Not really into football? Then you might need some other diversions on New Year’s Day while recovering from the festivities of the night before. Two possibilities are below, both from my read/view list last week.
The Hike by Drew Magary (copyright 2016)
Surrealistic novels seldom work for me. When they do – Angela Carter’s scifi novels, for instance – it’s because they are anchored by having something real to say, even it’s hard to put your finger on exactly what it is. It’s not surrealism for its own sake. Drew Magary’s very readable The Hike works. Not all the metaphors in it are easy to articulate. Don’t try. It’s enough to feel them there.
Ben is a 38-year-old businessman with a wife and three kids in suburban Maryland. He travels a lot to conferences and to meet with vendors. We meet him on one of these trips. He checks into a rather rundown hotel in the woodsy Poconos. He decides to hike for a little ways on a wood trail in back of the hotel. He witnesses a brutal crime. The killers also see him, and in his efforts to escape them finds himself on a path that even Alice would find bizarre. She, after all, didn’t turn into a crab, which Ben does at one point. Along the path are a monstrous cricket, a giant woman, and a winged creature with smoky minions. The only reward offered to Ben for surviving years on the path – if he does – is to return to his wife and kids.
A lot of us feel like giving up, as Ben often does, on life’s road, but most of us persist anyway. For all the weirdness, the character and story are relatable.
Len and Company (2015)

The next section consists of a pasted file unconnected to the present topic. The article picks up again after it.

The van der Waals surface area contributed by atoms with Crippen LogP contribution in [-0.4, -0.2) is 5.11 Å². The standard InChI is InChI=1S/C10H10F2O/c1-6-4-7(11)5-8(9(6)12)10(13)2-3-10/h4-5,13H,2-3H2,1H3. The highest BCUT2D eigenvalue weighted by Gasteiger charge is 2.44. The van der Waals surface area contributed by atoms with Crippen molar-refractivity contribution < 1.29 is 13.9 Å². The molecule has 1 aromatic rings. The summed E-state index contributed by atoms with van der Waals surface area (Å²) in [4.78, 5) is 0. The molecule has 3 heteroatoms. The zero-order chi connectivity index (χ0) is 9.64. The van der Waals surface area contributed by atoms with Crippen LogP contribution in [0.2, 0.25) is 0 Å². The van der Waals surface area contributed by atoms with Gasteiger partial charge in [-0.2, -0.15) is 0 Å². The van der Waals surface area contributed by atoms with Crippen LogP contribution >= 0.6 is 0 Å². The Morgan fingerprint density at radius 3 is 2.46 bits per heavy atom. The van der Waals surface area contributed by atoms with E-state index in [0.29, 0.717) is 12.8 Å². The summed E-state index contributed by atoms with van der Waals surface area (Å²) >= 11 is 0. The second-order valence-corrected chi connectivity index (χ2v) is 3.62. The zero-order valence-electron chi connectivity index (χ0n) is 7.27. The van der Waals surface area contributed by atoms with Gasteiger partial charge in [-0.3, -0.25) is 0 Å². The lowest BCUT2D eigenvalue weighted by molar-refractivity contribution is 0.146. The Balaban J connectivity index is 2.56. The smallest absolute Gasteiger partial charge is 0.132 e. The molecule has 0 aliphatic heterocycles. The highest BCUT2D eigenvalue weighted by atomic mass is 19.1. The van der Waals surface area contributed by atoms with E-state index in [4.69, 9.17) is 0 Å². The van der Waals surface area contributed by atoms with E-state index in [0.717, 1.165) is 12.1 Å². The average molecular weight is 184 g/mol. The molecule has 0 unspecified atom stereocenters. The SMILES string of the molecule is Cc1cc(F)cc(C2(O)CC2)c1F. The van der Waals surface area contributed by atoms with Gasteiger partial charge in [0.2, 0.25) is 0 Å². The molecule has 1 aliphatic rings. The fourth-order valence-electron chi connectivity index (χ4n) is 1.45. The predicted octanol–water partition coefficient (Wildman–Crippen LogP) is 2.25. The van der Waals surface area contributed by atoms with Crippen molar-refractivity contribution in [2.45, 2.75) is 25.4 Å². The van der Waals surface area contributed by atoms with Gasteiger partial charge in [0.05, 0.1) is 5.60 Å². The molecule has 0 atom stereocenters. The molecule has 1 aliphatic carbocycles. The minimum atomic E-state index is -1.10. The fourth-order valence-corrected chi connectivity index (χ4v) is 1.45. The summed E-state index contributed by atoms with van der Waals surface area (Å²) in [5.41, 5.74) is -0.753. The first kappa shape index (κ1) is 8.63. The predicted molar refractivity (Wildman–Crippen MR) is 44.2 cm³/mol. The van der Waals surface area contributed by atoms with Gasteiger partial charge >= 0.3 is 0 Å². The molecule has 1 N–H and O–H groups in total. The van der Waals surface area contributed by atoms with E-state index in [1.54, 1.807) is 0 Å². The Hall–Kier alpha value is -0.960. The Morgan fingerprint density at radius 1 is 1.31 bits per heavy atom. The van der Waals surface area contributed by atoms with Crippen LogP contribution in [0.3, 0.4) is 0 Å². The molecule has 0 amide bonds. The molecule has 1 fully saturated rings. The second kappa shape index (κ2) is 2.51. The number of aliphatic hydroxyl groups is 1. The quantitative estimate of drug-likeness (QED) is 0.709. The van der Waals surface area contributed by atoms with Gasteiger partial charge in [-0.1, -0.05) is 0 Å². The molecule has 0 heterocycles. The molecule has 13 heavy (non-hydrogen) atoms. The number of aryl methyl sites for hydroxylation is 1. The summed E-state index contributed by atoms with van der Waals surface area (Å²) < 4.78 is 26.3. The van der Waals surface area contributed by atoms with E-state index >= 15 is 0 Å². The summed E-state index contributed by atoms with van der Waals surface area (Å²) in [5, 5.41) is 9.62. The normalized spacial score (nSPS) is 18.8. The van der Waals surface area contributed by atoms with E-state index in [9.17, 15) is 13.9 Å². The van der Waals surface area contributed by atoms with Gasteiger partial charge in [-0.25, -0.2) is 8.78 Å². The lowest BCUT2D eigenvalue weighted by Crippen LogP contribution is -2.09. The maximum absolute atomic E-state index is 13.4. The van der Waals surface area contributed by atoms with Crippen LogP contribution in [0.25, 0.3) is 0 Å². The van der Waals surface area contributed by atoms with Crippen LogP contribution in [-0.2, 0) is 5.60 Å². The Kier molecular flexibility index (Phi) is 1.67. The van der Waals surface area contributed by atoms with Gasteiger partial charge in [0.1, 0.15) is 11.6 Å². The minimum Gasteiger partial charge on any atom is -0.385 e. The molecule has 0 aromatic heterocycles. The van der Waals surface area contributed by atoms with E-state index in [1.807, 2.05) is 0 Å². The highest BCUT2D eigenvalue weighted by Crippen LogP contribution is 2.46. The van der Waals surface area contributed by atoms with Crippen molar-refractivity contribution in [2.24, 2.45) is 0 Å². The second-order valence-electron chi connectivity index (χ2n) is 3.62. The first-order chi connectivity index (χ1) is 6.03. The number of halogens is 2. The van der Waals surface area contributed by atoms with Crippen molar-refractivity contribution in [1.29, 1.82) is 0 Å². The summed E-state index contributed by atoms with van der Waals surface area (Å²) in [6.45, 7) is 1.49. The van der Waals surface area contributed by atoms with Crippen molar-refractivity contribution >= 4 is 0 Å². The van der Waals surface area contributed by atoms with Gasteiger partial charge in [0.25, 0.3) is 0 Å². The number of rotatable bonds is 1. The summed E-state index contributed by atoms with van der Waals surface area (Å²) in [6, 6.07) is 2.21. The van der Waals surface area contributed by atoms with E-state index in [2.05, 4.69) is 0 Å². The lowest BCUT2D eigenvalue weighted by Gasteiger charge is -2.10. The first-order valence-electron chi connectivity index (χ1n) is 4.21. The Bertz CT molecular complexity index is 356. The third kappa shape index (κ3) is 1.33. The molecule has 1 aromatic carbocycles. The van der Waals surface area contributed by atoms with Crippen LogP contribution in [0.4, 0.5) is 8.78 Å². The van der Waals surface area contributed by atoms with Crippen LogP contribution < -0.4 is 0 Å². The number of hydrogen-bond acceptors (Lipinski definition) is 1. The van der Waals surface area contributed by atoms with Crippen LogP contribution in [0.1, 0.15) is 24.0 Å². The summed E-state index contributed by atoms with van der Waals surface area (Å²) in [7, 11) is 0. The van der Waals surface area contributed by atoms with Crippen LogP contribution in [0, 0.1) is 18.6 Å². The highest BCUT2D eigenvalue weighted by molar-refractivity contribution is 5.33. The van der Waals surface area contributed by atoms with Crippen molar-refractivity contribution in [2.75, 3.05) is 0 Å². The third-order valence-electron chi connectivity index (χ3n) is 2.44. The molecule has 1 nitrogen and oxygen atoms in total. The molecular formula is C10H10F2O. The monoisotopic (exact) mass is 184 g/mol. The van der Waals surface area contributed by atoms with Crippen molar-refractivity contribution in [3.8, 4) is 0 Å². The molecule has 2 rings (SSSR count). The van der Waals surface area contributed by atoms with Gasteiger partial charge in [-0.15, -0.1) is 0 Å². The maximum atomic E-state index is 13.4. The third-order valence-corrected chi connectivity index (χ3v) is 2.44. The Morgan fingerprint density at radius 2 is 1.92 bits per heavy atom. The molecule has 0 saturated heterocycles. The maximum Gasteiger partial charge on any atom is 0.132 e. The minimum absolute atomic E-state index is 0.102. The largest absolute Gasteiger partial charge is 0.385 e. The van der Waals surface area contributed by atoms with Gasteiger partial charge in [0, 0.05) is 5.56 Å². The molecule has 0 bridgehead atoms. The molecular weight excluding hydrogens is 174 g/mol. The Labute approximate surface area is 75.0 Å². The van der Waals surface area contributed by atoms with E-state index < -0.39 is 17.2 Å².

This is the sort of indie film that is quietly satisfying in a way that no blockbuster ever can be.
Rhys Ifans is perfectly cast as Len Black, an aging former punk rocker who found financial success as a music producer even though his personality seems unsuited for the business side of music. Much of his success came from shepherding the career of pop singer Zoe from age 16 onward, despite her sound being miles distant from his own tastes. Zoe is played by Juno Temple, who nails the part and has as much insight to the characters as anyone could have; Juno’s father, Julien Temple, did his early directorial work with the Sex Pistols.
Len is having a late middle-age “does any of this mean anything at all?” crisis. He wants nothing more than to be left to his own cranky self-absorbed self on his decaying estate in Upstate New York while he watches DVDs and ruminates. He doesn’t get his wish. He gets a surprise visit from his son Max, who wants Len to hear a demo tape by his own band but is unsure how to approach Len in his currently massively indifferent mood. The hesitation is not unwarranted; when Max does finally broach the subject Len derides him for a privileged upbringing that Len himself (unasked) provided, which, he claims, is sure to make his son’s music shallow. Zoe also shows up at the house partly out of concern for Len and partly for answers about why he embarrassed her by walking off an awards show. He is not any more responsive to her than to Max. Len knows he is a being jerk, but at the moment he doesn’t feel like being anything else.
The movie is not about the action but about the characters and how they choose to play the cards life dealt them. It also reflects the often mutually uncomprehending interaction of Boomers and Millennials. The characters do evolve a little by the end but don’t become entirely new people – few of us do in the course of only a few days. A little, though, is sometimes enough.
This is simply a well-written and well-acted little drama, though not for anyone looking for car chases and fight scenes. Thumbs Up.